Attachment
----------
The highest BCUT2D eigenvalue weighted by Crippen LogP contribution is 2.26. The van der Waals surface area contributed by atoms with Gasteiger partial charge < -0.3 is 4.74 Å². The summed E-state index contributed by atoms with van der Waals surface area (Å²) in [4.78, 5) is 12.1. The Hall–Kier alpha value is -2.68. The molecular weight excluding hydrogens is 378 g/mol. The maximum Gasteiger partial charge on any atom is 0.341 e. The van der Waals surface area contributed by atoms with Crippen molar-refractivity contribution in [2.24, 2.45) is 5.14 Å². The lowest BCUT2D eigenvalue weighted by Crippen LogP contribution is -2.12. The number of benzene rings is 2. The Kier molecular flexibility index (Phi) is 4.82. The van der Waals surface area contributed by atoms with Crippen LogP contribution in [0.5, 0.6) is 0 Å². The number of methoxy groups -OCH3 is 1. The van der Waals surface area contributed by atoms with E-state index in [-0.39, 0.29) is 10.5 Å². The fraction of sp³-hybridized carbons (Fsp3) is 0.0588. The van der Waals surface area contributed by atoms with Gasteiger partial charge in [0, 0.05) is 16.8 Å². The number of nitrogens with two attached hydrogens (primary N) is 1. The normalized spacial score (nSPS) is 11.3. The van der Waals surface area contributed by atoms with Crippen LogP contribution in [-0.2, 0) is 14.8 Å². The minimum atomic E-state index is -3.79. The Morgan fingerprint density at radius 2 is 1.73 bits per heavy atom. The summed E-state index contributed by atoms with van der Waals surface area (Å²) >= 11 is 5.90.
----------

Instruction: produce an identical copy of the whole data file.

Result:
The highest BCUT2D eigenvalue weighted by Crippen LogP contribution is 2.26. The van der Waals surface area contributed by atoms with Gasteiger partial charge < -0.3 is 4.74 Å². The summed E-state index contributed by atoms with van der Waals surface area (Å²) in [4.78, 5) is 12.1. The Hall–Kier alpha value is -2.68. The molecular weight excluding hydrogens is 378 g/mol. The maximum Gasteiger partial charge on any atom is 0.341 e. The van der Waals surface area contributed by atoms with Crippen molar-refractivity contribution in [2.24, 2.45) is 5.14 Å². The lowest BCUT2D eigenvalue weighted by Crippen LogP contribution is -2.12. The number of benzene rings is 2. The Kier molecular flexibility index (Phi) is 4.82. The van der Waals surface area contributed by atoms with Crippen LogP contribution in [0.5, 0.6) is 0 Å². The number of methoxy groups -OCH3 is 1. The van der Waals surface area contributed by atoms with E-state index in [-0.39, 0.29) is 10.5 Å². The fraction of sp³-hybridized carbons (Fsp3) is 0.0588. The van der Waals surface area contributed by atoms with Gasteiger partial charge in [0, 0.05) is 16.8 Å². The number of nitrogens with two attached hydrogens (primary N) is 1. The normalized spacial score (nSPS) is 11.3. The van der Waals surface area contributed by atoms with Crippen LogP contribution in [-0.2, 0) is 14.8 Å². The minimum atomic E-state index is -3.79. The Morgan fingerprint density at radius 2 is 1.73 bits per heavy atom. The summed E-state index contributed by atoms with van der Waals surface area (Å²) >= 11 is 5.90.